Rules For Posting To This Blog and Weekly Blog Question

1. Only use your first name (no last names, addresses, IM screen names, etc.)
2. Show respect and consideration of others when posting and commenting. This includes individuals, students, organizations, political parties, colleagues, etc.
3. Check all posts for spelling and grammar errors before posting.
4. Protect the privacy of others. Gain permission from other people before you write about them. Avoid sharing someone else's last name. Use job titles or pseudonyms when writing about experiences with your co-workers or students.
5. Watch your language. Use politically correct and non-offensive language.
6. Make sure you write about things that are factual.
7. Keep your postings education-oriented. Avoid discussing plans for the weekend, etc.

This week I would like you to use your imagination. You have just won the lottery and will leave your teaching post immediately to travel around the world. As you leave your keys you meet your replacement. You are asked to give this new teacher just ONE piece of advice. What would that be, and why? Enjoy your world expedition!

Blog Post - Week 7
This past week in my own teaching I felt a little disconnected which prompts my question to you, "What was the moment (or moments) when I felt most disconnected or disengaged as a teacher - the moment(s) I said to myself, I'm just going through the motions here?"

Fall Semester 2016 Blog Post - Week 6
For the past couple of weeks you have experienced asynchronous online learning (doing modules by yourself). Previously this semester you have experienced synchronous online learning (all together in the Collaborate room). Which do you think is more effective and why do you think that? Which do you like better, and why?

Fall Semester 2016 Blog Post - Week 5
This week we have what we call "open mic." You can write a post about anything related to your teaching that you would like responses from your classmates.

Fall Semester 2016 Blog Post - Week 4
Here is this week's question: "What was the event that most took me surprise this week - and event that shook me up, caught me off guard, gave me a jolt, or made me unexpectedly happy?"

Fall Semester 2016 Blog Post - Week 3
Please write a post about the following question, "In thinking about my past week teaching what is one thing I would do differently, and why?"

Fall Semester 2016 Blog Post - Week 2
Please write a post about the following question, " In thinking about my teaching activities this past week, of what do I feel most proud? Why?"

Fall Semester 2016 Blog Post - Week 1
Describe something you used in your program in the first weeks of school that you learned in the summer NTI program. How did it work? Did it get you off to a stronger start than last year?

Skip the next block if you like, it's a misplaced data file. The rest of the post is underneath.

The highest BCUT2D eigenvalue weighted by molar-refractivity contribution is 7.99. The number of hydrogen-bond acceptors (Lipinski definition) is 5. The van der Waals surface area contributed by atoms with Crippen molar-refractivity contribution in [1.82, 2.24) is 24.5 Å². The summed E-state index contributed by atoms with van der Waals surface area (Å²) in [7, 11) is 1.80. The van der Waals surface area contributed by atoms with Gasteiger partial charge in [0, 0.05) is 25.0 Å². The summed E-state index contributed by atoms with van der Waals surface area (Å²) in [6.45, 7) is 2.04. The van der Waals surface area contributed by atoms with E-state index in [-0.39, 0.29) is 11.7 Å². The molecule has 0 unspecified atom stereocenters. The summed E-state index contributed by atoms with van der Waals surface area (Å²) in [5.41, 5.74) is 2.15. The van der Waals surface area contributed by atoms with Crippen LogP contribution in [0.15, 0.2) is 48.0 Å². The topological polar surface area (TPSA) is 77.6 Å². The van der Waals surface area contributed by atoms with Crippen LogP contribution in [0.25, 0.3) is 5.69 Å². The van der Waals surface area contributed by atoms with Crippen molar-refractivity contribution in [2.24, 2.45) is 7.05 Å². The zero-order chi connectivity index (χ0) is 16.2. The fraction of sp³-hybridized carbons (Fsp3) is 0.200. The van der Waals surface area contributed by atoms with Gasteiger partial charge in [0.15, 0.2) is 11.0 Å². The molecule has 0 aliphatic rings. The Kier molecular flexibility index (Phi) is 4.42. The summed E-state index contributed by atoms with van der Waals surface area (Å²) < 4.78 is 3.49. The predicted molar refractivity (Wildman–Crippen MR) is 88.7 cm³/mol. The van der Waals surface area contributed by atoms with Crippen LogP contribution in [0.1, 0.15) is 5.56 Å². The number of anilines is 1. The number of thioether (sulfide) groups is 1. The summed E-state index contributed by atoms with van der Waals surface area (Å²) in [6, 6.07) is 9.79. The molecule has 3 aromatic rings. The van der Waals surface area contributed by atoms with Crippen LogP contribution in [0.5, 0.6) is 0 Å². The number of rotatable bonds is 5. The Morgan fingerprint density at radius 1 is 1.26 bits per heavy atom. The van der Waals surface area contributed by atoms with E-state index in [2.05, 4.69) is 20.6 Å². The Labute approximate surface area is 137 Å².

Saturday, February 6, 2010

Fighting for a future.

For many American youth, the CTAE instructor functions as the initial exposure to the expectations and opportunities that the workforce demands. In a historical time period when the American economy is struggling to survive, it is vitally important that early career exposure, opportunities for extended learning, and an orientation to workforce ethics are presented in a supportive environment. The CTAE instructor is a key component to the development of tomorrow's competent workforce. I am considering the question, WHY? I ponder the answer, WHY NOT? Why not fight for our future? Not the future of the CTAE educator, but the future of a competent workforce that is capable of making significant contributions to our economy. Why not fight for a continued decrease in high school dropout rates? Why not fight for students that can perform not in our state, but in the world? As a Career Technical Education Instructor, I have the opportunity to link tardiness, missed assignments, and uniform violations to how the workforce will evaluate you. Career Technical Education has the opportunity to contribute to a more efficient, competent, and compliant workforce. As a CTAE instructor, it is my duty to maintain membership in the professional organization that advocates for the allocation of Perkin's funds. The workforce standards employed by Career Technical Education contribute to the development of an American citizen that is capable of carrying our tomorrow. Simply put...that's why.


Ginger said...


I loved your post. It made me want to make a banner of pride and fly it high tomorrow at school. I agree with you about how important it is for students to be able to be exposed to the work force at a young age. Many of my students do not currently work, will go off to college and still not work, and will not have their first job until they are around 22. To these students, our classes are their only insight into what the world will expect out of them. In our classes, we give them a taste of how hard (and fair) the world is. Your boss will not want to hear your excuses at any job (not just CTAE types of jobs) so even the college bound students need to learn from us. I appreciate you making the point that you did.

Suzette said...

Thanks Ginger!
My student population sounds similar to yours. We are a vital link to the success of our future work force.